Talking Points: At the end of Shanelle’s blog, she tells about her brother and how he celebrated his birthday by raising awareness of the homelessness that exists in the world. I thought that this act was so selfless and makes me want to aspire to be more like him. Does anyone else know of certain individuals/organizations that do this kind of altruistic work to help others? What are other schools that send students out during the school day to serve at homeless shelters, soup kitchens, daycares, etc.?
                                                              also.. LET'S GO RED SOX!

Sunday, October 20, 2013

"Unlearning the Myths That Blind Us" by Linda Christensen- Hyperlinks

           While reading Linda Christensen’s Unlearning the Myths That Blind Us, I started to think of all the cartoons and Disney movies that I watched as a kid. These television programs constantly depicted scenes of the prince and the princess falling in love. They showed the pretty girl always getting Prince Charming. When I was younger, I couldn’t wait to grow up to fall in love and have a big, fancy wedding like they do in the movies.  I love Disney movies, but now I feel that when I watch them, I will be like the students in the article and will constantly pick apart these movies.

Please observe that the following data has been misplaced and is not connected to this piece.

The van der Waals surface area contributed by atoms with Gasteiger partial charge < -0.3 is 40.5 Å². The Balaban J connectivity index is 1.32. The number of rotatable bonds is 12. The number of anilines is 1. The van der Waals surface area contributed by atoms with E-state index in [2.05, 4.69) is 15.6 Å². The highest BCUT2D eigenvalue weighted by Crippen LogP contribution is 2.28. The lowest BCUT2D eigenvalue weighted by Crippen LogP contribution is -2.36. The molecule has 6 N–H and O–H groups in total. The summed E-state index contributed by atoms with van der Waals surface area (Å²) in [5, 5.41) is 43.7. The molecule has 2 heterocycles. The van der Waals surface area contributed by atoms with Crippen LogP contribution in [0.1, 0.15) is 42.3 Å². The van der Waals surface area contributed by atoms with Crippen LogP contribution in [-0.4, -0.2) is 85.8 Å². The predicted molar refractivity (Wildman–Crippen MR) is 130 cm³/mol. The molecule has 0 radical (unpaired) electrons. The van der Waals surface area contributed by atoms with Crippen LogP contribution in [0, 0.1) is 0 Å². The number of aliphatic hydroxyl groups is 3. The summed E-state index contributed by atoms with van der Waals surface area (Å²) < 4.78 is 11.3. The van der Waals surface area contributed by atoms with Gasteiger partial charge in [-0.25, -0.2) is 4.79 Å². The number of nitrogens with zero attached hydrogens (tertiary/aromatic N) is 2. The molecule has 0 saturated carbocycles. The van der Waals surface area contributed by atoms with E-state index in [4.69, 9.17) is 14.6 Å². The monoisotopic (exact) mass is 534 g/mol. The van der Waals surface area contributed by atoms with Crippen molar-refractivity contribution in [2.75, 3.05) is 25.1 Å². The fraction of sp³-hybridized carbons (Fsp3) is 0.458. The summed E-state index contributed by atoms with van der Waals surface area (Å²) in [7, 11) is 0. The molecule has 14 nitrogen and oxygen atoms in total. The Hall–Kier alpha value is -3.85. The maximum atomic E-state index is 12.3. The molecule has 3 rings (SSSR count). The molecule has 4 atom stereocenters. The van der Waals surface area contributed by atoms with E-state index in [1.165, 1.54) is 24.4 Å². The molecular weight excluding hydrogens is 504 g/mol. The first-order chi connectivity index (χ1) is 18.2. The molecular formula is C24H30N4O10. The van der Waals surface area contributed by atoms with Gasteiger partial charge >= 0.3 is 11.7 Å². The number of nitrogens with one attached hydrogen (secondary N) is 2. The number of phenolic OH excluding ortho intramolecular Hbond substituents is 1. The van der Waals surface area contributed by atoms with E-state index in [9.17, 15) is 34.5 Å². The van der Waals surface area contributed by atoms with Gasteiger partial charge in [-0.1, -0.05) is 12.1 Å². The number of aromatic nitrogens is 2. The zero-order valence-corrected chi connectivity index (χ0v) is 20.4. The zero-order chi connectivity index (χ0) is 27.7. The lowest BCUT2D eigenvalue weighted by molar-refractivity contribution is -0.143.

In Christensen’s article, she talks about the different stereotypes that are present in the different movies and cartoons that children watch on a day to day basis. One stereotype that stood out to me was “the absence of female characters in many of the older cartoons. When women do appear, they look like Jessica Rabbit or Playboy centerfolds- even in many of the new and “improved” children’s moves.” (130) I feel as though the media puts so much pressure on people, especially girls, to feel the need to look a certain way. Young people are constantly comparing themselves to models or photo shopped images of men and women that do not exist. These fake images can lead to many problems in our society today, such as eating disorders. One of my best friends has an eating disorder and I think that the constant pressure that society adds to look and act a certain way definitely helped fuel it.